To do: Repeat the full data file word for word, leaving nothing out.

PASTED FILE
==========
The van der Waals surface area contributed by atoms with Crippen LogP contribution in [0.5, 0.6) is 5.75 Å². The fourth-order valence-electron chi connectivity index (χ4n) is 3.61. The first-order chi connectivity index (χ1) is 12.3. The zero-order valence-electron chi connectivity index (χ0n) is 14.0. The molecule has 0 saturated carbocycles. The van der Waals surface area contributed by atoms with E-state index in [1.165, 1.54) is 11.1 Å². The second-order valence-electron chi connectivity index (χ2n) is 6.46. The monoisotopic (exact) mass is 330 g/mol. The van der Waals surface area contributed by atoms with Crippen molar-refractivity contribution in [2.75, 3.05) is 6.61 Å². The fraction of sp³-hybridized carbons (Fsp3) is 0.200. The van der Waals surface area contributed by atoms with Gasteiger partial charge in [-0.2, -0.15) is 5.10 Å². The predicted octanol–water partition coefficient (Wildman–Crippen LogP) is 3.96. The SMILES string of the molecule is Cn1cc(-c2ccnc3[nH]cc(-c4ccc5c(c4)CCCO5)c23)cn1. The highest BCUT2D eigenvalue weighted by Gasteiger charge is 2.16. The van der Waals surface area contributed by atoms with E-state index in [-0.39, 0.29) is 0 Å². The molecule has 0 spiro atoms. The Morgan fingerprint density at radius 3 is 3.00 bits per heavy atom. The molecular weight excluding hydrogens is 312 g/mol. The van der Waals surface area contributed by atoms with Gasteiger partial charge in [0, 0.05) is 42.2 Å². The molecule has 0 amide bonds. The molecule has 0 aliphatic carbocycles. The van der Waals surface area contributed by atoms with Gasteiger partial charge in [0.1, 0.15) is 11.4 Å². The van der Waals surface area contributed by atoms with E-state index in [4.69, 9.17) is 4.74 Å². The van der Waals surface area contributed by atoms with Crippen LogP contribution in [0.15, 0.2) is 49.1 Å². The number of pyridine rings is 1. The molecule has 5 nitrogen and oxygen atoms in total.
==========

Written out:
The van der Waals surface area contributed by atoms with Crippen LogP contribution in [0.5, 0.6) is 5.75 Å². The fourth-order valence-electron chi connectivity index (χ4n) is 3.61. The first-order chi connectivity index (χ1) is 12.3. The zero-order valence-electron chi connectivity index (χ0n) is 14.0. The molecule has 0 saturated carbocycles. The van der Waals surface area contributed by atoms with E-state index in [1.165, 1.54) is 11.1 Å². The second-order valence-electron chi connectivity index (χ2n) is 6.46. The monoisotopic (exact) mass is 330 g/mol. The van der Waals surface area contributed by atoms with Crippen molar-refractivity contribution in [2.75, 3.05) is 6.61 Å². The fraction of sp³-hybridized carbons (Fsp3) is 0.200. The van der Waals surface area contributed by atoms with Gasteiger partial charge in [-0.2, -0.15) is 5.10 Å². The predicted octanol–water partition coefficient (Wildman–Crippen LogP) is 3.96. The SMILES string of the molecule is Cn1cc(-c2ccnc3[nH]cc(-c4ccc5c(c4)CCCO5)c23)cn1. The highest BCUT2D eigenvalue weighted by Gasteiger charge is 2.16. The van der Waals surface area contributed by atoms with E-state index in [-0.39, 0.29) is 0 Å². The molecule has 0 spiro atoms. The Morgan fingerprint density at radius 3 is 3.00 bits per heavy atom. The molecular weight excluding hydrogens is 312 g/mol. The van der Waals surface area contributed by atoms with Gasteiger partial charge in [0, 0.05) is 42.2 Å². The molecule has 0 amide bonds. The molecule has 0 aliphatic carbocycles. The van der Waals surface area contributed by atoms with Gasteiger partial charge in [0.1, 0.15) is 11.4 Å². The van der Waals surface area contributed by atoms with E-state index in [4.69, 9.17) is 4.74 Å². The van der Waals surface area contributed by atoms with Crippen LogP contribution in [0.15, 0.2) is 49.1 Å². The number of pyridine rings is 1. The molecule has 5 nitrogen and oxygen atoms in total.